Look for the brown and yellow (usually) signs announcing your entrance to public land and you’ll know you’re in the right place. Be aware of wildfires during the heat months in the California and surrounding areas when planning your trip since camping would then be off limits.
How do I pick a good campsite?
Many people drive out on Forest Service roads into the woods and find a clearing or a spot near a stream or with a view of the mountains. Do not drive on meadows to access your camping site. Drive on existing roads to prevent resource damage. You can also follow these tips:
- Ask a ranger. For an inside track into the best places to stay, keep an eye out for any BLM Ranger Station or visitor center and ask the true locals (Rangers) for their suggestions. We’ve never been lead astray and you’ll be amazed at how much they’ll go out of their way to help you out.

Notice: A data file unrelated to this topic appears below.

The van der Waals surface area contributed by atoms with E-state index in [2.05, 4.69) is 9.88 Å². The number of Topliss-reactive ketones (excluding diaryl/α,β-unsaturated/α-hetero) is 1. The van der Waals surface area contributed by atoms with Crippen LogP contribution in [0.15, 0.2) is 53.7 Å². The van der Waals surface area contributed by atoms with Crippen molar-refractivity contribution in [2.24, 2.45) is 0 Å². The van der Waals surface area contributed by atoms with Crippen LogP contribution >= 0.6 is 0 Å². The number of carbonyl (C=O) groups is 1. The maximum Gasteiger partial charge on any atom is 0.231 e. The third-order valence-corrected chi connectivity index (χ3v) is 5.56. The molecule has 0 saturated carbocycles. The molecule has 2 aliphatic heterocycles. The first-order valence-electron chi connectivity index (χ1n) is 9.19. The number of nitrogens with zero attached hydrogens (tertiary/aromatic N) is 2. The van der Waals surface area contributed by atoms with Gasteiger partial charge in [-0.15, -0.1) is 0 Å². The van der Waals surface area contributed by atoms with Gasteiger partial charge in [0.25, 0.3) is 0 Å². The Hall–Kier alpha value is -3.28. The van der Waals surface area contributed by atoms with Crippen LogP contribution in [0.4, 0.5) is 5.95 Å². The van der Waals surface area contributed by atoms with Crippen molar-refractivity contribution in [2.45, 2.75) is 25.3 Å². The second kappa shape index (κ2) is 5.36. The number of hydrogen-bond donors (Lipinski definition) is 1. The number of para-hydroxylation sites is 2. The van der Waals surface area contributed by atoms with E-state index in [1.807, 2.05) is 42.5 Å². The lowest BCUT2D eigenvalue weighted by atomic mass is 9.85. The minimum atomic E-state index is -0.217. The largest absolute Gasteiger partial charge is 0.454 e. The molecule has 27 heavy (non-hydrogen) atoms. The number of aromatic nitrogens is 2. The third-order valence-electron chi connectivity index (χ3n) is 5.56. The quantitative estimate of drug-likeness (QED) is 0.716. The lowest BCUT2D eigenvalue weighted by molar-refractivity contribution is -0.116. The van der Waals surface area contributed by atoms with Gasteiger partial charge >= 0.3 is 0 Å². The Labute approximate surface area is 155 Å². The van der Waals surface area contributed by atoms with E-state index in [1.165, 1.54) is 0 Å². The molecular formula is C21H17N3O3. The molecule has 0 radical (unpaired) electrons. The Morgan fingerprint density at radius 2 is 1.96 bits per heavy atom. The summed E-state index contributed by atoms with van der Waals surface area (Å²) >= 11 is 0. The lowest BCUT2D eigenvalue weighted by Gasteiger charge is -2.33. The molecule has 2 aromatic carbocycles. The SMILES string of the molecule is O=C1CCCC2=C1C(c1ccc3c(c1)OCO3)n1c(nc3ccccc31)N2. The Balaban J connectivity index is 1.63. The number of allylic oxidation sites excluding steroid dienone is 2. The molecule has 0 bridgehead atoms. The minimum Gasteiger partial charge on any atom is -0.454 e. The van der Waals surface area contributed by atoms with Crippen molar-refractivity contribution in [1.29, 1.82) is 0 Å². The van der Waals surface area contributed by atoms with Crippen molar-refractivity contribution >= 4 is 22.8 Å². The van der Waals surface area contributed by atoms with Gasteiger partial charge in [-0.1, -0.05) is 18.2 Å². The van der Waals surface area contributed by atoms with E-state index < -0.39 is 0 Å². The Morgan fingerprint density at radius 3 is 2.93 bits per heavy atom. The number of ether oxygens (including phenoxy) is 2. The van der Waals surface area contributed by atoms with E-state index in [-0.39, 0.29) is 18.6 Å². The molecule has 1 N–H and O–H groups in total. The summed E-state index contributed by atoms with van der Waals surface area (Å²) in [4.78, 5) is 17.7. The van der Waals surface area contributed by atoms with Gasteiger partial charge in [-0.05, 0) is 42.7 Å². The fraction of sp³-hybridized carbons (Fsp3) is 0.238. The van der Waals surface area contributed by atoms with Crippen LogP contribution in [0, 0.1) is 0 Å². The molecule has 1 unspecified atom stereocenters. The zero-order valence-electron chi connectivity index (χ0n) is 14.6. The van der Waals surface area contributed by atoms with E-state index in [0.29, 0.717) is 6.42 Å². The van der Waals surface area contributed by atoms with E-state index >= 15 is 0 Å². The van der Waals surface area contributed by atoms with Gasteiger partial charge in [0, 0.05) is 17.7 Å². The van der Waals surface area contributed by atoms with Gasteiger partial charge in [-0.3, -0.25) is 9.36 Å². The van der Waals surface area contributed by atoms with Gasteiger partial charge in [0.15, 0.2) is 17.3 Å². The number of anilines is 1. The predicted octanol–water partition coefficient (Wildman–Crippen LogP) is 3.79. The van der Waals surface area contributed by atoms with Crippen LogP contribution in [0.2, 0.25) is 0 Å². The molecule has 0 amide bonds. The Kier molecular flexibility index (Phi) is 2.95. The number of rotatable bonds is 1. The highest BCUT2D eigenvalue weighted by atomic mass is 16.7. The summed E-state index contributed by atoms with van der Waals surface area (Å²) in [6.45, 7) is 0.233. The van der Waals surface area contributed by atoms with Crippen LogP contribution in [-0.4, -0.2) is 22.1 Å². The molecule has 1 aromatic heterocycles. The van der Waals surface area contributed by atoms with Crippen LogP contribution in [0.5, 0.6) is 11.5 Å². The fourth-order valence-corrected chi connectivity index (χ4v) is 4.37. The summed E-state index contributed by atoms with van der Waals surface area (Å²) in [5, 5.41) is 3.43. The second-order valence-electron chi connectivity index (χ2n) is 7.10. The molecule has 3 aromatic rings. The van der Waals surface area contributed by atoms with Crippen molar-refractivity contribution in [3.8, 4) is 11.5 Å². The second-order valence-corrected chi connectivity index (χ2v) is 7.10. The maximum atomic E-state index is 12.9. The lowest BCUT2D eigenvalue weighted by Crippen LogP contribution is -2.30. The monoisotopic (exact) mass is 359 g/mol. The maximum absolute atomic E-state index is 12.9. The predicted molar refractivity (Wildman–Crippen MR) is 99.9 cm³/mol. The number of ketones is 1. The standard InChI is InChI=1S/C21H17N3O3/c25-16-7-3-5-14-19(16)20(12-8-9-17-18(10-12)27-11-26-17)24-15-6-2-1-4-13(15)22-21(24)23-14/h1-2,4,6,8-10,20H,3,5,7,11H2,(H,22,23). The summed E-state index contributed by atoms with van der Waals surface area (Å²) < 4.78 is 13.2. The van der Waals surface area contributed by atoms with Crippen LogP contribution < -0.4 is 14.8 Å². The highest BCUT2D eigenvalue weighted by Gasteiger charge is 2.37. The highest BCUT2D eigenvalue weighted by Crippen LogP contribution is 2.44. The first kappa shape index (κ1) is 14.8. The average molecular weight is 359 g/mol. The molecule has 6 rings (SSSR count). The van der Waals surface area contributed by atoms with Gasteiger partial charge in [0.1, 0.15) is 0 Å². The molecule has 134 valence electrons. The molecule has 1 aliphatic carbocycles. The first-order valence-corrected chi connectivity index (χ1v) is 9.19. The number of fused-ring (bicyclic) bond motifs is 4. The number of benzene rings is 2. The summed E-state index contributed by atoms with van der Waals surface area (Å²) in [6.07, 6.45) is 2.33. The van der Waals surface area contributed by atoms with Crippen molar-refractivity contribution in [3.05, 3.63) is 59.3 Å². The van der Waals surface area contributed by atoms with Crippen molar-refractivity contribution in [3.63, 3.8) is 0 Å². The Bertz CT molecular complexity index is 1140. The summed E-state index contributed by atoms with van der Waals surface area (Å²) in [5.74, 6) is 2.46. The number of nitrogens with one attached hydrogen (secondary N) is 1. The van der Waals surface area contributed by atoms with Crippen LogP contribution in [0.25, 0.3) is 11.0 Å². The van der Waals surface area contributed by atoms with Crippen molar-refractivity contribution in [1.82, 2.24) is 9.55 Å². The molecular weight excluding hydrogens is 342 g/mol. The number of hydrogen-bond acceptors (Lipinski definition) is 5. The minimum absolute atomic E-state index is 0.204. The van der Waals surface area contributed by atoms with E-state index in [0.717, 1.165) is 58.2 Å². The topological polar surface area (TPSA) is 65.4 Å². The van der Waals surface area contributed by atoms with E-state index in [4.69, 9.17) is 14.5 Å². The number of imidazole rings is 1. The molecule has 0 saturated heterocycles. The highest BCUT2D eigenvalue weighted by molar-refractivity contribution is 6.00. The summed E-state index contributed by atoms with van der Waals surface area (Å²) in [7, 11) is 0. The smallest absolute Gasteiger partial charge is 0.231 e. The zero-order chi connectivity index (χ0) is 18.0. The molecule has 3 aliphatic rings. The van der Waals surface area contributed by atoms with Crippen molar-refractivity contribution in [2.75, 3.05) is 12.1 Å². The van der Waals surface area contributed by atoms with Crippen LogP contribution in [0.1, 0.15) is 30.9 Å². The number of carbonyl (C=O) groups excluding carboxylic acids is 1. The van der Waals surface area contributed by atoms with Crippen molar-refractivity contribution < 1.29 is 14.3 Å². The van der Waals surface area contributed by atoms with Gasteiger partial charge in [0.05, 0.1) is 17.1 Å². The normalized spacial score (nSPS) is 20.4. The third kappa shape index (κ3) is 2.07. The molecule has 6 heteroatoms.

- Scour Google Maps. Again, look for the green areas that signify public lands. Use Google Earth to get an idea of roads and landscapes.
- Attempt to camp on a paved road. If not possible, camp on bare, well-packed gravel. Note that this is done at your own risk: if renting an Escape Campervan, you are NOT covered by insurance and are NOT covered in the Escape Roadside Assistance plan if you are OFF a paved road. Camping on a level area also makes sleeping more comfortable.
- If you’re going to an area where others have camped before, pick a site that has been used before. Plants, soil, and wildlife are impacted by new campsites so using existing ones will minimize your impact on the forest. Always follow Leave No Trace principles.
- Check out these online resources and apps that make it easy to find places to camp: